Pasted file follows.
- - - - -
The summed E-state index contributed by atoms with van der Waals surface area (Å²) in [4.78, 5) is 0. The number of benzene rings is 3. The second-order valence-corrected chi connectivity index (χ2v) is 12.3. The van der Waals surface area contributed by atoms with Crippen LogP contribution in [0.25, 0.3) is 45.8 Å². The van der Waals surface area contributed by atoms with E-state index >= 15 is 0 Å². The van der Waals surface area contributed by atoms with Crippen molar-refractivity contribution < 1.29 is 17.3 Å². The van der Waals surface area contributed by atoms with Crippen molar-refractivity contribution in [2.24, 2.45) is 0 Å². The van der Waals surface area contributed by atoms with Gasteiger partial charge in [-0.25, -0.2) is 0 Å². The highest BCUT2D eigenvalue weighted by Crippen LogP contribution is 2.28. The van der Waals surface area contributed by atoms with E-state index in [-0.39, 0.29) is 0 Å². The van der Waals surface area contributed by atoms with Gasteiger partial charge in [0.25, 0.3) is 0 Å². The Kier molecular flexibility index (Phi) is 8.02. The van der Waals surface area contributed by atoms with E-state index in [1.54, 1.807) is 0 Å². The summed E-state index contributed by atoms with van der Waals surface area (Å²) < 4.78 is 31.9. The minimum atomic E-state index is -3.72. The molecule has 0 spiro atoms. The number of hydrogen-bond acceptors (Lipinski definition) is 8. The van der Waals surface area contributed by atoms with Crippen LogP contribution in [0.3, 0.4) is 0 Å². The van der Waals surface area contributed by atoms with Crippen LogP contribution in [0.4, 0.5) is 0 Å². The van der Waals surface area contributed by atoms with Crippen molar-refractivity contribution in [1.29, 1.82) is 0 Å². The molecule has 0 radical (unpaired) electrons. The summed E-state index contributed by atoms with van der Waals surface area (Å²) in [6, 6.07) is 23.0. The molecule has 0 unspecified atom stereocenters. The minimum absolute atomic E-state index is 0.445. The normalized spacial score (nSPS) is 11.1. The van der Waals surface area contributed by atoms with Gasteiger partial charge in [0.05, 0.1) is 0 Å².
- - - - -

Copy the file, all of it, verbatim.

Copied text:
The summed E-state index contributed by atoms with van der Waals surface area (Å²) in [4.78, 5) is 0. The number of benzene rings is 3. The second-order valence-corrected chi connectivity index (χ2v) is 12.3. The van der Waals surface area contributed by atoms with Crippen LogP contribution in [0.25, 0.3) is 45.8 Å². The van der Waals surface area contributed by atoms with E-state index >= 15 is 0 Å². The van der Waals surface area contributed by atoms with Crippen molar-refractivity contribution < 1.29 is 17.3 Å². The van der Waals surface area contributed by atoms with Crippen molar-refractivity contribution in [2.24, 2.45) is 0 Å². The van der Waals surface area contributed by atoms with Gasteiger partial charge in [-0.25, -0.2) is 0 Å². The highest BCUT2D eigenvalue weighted by Crippen LogP contribution is 2.28. The van der Waals surface area contributed by atoms with E-state index in [-0.39, 0.29) is 0 Å². The van der Waals surface area contributed by atoms with Gasteiger partial charge in [0.25, 0.3) is 0 Å². The Kier molecular flexibility index (Phi) is 8.02. The van der Waals surface area contributed by atoms with E-state index in [1.54, 1.807) is 0 Å². The summed E-state index contributed by atoms with van der Waals surface area (Å²) < 4.78 is 31.9. The minimum atomic E-state index is -3.72. The molecule has 0 spiro atoms. The number of hydrogen-bond acceptors (Lipinski definition) is 8. The van der Waals surface area contributed by atoms with Crippen LogP contribution in [0.3, 0.4) is 0 Å². The van der Waals surface area contributed by atoms with Crippen LogP contribution in [0.4, 0.5) is 0 Å². The van der Waals surface area contributed by atoms with Crippen molar-refractivity contribution in [1.29, 1.82) is 0 Å². The molecule has 0 radical (unpaired) electrons. The summed E-state index contributed by atoms with van der Waals surface area (Å²) in [6, 6.07) is 23.0. The molecule has 0 unspecified atom stereocenters. The minimum absolute atomic E-state index is 0.445. The normalized spacial score (nSPS) is 11.1. The van der Waals surface area contributed by atoms with Gasteiger partial charge in [0.05, 0.1) is 0 Å².